Duplicates only pertain to the same species. Two different species of butterfly each count as separate specimens.  In contrast, two monarch butterflies would only be counted for one.

How should the specimen collection be labeled? Will it be returned?

Please list your school name, team number, and student names on your collection.

There will be a time posted in the final tournament schedule for collection pickup, after they have been judged and scores reported.

Is a worker bee or ant considered to be an adult? Can we include them in our collection?

Yes, worker bees and ants are in the adult phase, and would be accepted in a specimen collection.

 

There is conflicting information regarding the number of walking legs that crayfish have. What should we learn?

Most resources (referenced below) state there are five pairs of walking legs (pereiopods), the first of which are equipped with pincers (chelae) and are also called chelipeds.

USDA Forest Service glossary: 
https://www.fs.usda.gov/detail/ouachita/home/?cid=fsm9_039767 (see entries for cheliped and pereiopod)

University of Wisconsin-Milwaukee Field Station Crayfish page: https://uwm.edu/field-station/crayfish/

North Carolina Wildlife Resources Commission Crayfish Glossary:  
https://www.ncwildlife.org/Learning/Species/Crustaceans/Crayfish-Glossary

When contradictory information is provided, what takes precedence?

The order of precedence is:

  1) the event rules (which includes what is posted here in the FAQ)

  2) the study guide

  3) information found elsewhere, including at links we have posted

May larval stages be used in the specimen collection? For instance if we found a Dragonfly naiad by pond dipping, can that meet the criteria for Odonata?

Quite a few larval stages look very similar, making them difficult to identify.

Any immature specimens of species which would undergo either complete or incomplete metamorphosis will not be accepted.  That would include the Dragonfly which is an example of a species which undergoes incomplete metamorphosis.

However, an immature specimen of a species which undergoes gradual metamorphosis will be accepted. 

Will students need to know about sub-orders?

Students are not required to know the suborder level of detail.

What is meant by "basic biology"?

Students should be familiar with habitats, what they eat, the time of year they are active, the type of metamorphosis, and their ecological role (free living, parasite, etc.).

How will duplicates of the same type of specimen be scored?

Duplicate specimens will not be awarded points.

May students photograph Arthropods which are already captive but still alive, like they might see at nature centers, zoos, pet shops, etc.?

As long as the captive critter could be found outdoors naturally in the Great Lakes region.

Will the specimen collection be part of the practice (District) competitions?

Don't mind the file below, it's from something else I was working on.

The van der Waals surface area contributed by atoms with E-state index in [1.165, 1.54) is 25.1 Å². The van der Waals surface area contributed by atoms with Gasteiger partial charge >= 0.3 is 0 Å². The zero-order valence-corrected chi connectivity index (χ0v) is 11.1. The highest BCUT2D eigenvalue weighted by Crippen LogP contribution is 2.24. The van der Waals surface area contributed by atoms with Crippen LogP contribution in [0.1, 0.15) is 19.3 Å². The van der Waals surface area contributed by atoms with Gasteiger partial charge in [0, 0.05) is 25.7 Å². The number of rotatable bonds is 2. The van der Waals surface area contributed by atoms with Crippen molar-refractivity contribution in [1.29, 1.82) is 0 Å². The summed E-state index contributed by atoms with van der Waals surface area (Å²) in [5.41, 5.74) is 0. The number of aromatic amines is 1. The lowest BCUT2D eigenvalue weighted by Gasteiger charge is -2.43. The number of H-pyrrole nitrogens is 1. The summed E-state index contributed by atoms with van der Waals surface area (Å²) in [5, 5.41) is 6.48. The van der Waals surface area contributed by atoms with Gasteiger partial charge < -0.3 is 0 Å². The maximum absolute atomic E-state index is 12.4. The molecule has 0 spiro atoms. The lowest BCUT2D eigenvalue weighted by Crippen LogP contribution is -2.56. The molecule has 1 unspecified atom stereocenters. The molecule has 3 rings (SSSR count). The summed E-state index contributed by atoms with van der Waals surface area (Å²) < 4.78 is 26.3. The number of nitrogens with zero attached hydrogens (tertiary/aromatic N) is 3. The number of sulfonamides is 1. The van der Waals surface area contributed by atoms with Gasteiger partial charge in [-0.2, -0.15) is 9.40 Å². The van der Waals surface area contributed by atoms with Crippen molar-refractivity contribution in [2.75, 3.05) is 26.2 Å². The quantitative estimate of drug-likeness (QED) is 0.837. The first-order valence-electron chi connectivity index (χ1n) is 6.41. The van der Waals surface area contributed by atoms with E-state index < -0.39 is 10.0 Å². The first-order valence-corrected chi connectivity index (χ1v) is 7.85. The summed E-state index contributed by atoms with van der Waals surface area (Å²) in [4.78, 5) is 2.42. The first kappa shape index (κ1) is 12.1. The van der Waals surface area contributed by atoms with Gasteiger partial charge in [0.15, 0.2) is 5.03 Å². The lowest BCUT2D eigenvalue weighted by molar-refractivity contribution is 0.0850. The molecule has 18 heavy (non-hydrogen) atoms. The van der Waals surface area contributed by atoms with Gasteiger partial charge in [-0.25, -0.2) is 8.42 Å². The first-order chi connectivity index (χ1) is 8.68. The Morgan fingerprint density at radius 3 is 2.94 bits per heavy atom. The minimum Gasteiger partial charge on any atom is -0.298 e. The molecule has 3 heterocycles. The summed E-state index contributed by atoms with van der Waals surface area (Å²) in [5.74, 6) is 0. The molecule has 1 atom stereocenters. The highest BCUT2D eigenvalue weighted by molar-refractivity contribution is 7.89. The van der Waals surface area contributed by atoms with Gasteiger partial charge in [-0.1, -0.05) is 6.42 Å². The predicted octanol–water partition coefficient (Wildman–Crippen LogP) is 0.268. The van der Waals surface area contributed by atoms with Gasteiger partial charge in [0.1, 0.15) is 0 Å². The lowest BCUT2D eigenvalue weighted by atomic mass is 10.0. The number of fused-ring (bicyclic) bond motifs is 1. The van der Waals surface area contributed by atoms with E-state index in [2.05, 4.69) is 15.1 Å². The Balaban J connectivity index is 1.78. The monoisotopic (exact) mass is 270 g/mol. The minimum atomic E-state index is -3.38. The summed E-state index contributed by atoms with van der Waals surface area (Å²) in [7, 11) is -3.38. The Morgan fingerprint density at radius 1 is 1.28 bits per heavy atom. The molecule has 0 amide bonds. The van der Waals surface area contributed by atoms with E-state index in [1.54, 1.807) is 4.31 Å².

No.  The practice competitions will only include  the Part 1 multiple choice test.  Students should not bring their specimen collection to the practice tournament because they will not be evaluated.  We are not able to ensure consistent feedback across all practice tournaments.

Will students be allowed to compete if they do not have a specimen collection to submit?

Yes. However, the students will not receive any of the possible 108 points (~30% of overall) awarded for the collection portion.

Is it okay to use specimens that are found dead?

Yes.  A dead specimen can be used in your collection provided that the specimen is not missing vital body parts that are required in identifying.

Are students allowed to move to the next station if they finish before the time limit is announced?

No.  At all station-based events, students are expected to stay at their current station until they are told to move, regardless of whether they have finished the questions, or whether the station in front of them is open.

Is it appropriate to submit a specimen box that does not have a removable lid?

No.  In the process of judging the specimen collection, the Supervisor will want to be able to open it, and possibly remove a specimen.  Using a box that does not open will limit the Supervisor's ability to award full points.

Should students be able to recognize both juvenile and adult forms of the organisms?

They should know the juvenile forms of the insects listed by name. They should also be able to identify, if shown a juvenile or adult specimen, which form metamorphosis it goes through.

What size specimen is too big to glue to tab rather than pin? If a specimen is not "relaxing", can it be glued to tab instead, even if it is large?

If a pin can go through it without destroying the specimen, use the pin. If it's too small for a pin or not relaxing and you are nervous the specimen would crumble, a paper tab would suffice. Make certain that the materials used are stiff and will not allow the insect to wiggle and bounce around, and be destroyed.

What types of questions might be asked in the subject area of "taxonomy"?

Questions may focus on Carolus Linneaus and the hierarchical naming system that he created.

Will our team be able to get feedback on their collection at the practice tournament?

No. Please do not bring your insect collection to the practice tournament.

The Event Supervisor will not consistently attend the practice events and there may be no one present with Entomology experience.

Did you not find the answer to your question in the FAQs?

Ask your rules clarification question here

Event Supervisor

Michelle Serreyn

Macomb Science Olympiad

P.O. Box 763, Sterling Heights, MI 48311

For questions about the Elementary division, contact This email address is being protected from spambots. You need JavaScript enabled to view it.